An imbalance is emerging in the EU’s response to the Covid-19 pandemic. It is deciding on far-reaching economic measures without also providing the associated channels of democratic accountability. Neglecting this problem could result in profound harm to the union’s future.
As they try to manage the financial fallout of the coronavirus, EU governments are replaying the shortcomings of their response to the eurozone crisis a decade ago. Then, too, they failed to flank new instruments of economic cooperation with democratic reform. Through many bruising summits, leaders agreed to innovations such as the fiscal stability pact and the European Stability Mechanism and other forms of deeper economic cooperation. However necessary such crisis management was to contain the eurozone crisis, the new measures diluted citizens’ say over crucial decisions and aggravated a democratic disconnect at the EU’s core.
One result was that economic integration gradually pulled ahead of any effective democratic oversight of EU policies. This prevalence of technocratic decision-making gave oxygen to Europe’s surge of illiberal populism.
The COVID-19 pandemic has made most governments more open to much-needed forms of economic solidarity and stimulus than they were in the eurozone crisis – even if differences remain over exactly what form these should take. But there is less evidence that governments have learnt the more political, democracy-related lessons of the eurozone crisis. This political dimension has been strikingly absent from the EU’s agreement on short-term emergency and long-term recovery funding.
Governments insist they are committed to deepening democratic control. But in practice they have regularly baulked at ceding more influence and input to European citizens. Governments’ ritual commitments to making the EU more democratic and responsive to citizens have never been followed through.
The pandemic is pushing governments and EU institutions towards even more top-down modes of governance. Democracy issues risk falling further down the union’s agenda. Just as the virus struck, most member states were already trying to curtail citizens’ influence over the Conference on the Future of Europe – a major two-year exercise designed to revamp the way the EU works.
Getting the economics of interventionist packages right is the most urgent priority. But the political processes that undergird the much-heralded “return of big government” will also shape the EU’s post-pandemic fortunes. Big government can easily become opaque and technocratic with limited democratic participation and oversight. The recurring tendency to separate economics from politics has become a structural distortion that severely hampers EU integration.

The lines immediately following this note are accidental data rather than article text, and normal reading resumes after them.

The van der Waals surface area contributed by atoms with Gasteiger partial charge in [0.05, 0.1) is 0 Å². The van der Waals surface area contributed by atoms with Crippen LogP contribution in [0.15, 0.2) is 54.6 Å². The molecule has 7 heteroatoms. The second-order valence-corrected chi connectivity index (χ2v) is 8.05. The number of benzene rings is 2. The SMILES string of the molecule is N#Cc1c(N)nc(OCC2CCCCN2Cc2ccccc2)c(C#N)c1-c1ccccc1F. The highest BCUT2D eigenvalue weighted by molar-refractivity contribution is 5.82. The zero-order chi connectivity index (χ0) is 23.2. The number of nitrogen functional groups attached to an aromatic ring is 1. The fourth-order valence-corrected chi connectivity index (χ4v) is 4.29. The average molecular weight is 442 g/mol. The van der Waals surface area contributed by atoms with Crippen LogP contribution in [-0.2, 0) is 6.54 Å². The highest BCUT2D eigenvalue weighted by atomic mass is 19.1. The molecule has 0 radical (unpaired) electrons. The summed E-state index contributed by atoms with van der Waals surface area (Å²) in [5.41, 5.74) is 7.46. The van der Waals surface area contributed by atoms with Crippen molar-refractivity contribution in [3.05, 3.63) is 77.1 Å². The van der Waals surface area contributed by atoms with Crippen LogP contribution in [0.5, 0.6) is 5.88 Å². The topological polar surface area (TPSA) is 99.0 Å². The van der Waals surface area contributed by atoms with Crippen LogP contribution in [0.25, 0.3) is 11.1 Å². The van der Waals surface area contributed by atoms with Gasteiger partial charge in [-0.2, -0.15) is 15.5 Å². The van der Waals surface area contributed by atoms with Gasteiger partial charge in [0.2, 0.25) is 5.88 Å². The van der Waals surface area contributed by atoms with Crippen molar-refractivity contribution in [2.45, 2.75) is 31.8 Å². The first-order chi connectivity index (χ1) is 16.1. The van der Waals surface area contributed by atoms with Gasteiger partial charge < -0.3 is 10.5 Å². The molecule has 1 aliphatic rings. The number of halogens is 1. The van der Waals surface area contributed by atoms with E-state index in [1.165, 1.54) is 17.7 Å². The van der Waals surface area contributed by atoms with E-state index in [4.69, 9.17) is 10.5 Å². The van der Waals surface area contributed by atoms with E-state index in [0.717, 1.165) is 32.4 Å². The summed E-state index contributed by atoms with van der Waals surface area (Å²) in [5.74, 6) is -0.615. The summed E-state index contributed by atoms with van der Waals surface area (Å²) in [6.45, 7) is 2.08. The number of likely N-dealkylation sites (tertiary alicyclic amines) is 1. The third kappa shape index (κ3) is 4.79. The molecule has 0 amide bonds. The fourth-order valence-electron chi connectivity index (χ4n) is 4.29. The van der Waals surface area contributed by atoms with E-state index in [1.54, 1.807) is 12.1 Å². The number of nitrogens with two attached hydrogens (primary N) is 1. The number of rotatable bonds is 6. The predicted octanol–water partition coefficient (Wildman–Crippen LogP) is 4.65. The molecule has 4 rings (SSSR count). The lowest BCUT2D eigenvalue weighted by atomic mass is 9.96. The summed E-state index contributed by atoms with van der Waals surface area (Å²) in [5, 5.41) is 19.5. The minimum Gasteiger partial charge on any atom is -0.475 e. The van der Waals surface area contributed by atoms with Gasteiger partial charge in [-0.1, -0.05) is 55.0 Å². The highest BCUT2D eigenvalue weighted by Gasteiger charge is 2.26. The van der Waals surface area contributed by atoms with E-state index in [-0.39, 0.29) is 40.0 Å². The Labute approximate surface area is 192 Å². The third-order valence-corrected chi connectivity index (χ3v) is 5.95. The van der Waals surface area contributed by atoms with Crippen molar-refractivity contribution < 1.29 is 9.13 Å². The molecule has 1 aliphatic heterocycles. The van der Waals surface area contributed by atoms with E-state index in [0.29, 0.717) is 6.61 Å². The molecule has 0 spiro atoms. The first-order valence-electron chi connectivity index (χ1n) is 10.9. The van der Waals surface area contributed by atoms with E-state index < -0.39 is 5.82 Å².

Meeting the democratic challenge
If the EU is heading into an era of big government, large stimulus packages and more sizeable cross-border spending, its current democratic shortcomings will become more destabilising. Introducing EU-level economic measures without revamping processes of democratic control will unleash another cycle of the same legitimacy problems the EU suffered during the 2010s.
Tensions and divisions will deepen – between and within different nations – unless there is fully inclusive democratic input into decisions about where and how huge sums of money are spent across Europe. Popular disaffection with EU and national governance will also grow. That is another clear lesson from the eurozone crisis.
The most direct post-pandemic democracy challenge will clearly be to ensure that European governments fully relinquish the emergency powers they have assumed to manage the health emergency. Beyond this defensive agenda, however, the EU also needs a more positive and ambitious upgrade to its channels of democratic participation and accountability.
If it fails to move forward with such political reform, popular frustration pent up during the COVID-19 emergency period may eventually erupt. The crisis has given rise to a wave of community mobilisation across Europe. If they were to learn the right lesson from the eurozone crisis, governments would seek to harness and encourage this emergent civic spirit. They would see stronger democratic participation as a positive and helpful part of the post-virus rebuilding phase, rather than a minor sideshow or distraction from their high-level EU trade-offs.
EU leaders should commit to complementing their new economic rescue package with a democracy package. This must go well beyond the standard step of offering consultations in the European Parliament. It needs to pull together the plethora of emerging civic initiatives around Europe into a participatory process that has tangible and formal influence over EU crisis-related decisions.
It is part of the Reshaping European Democracy project, an initiative of Carnegie’s Democracy, Conflict, and Governance Program and Carnegie Europe.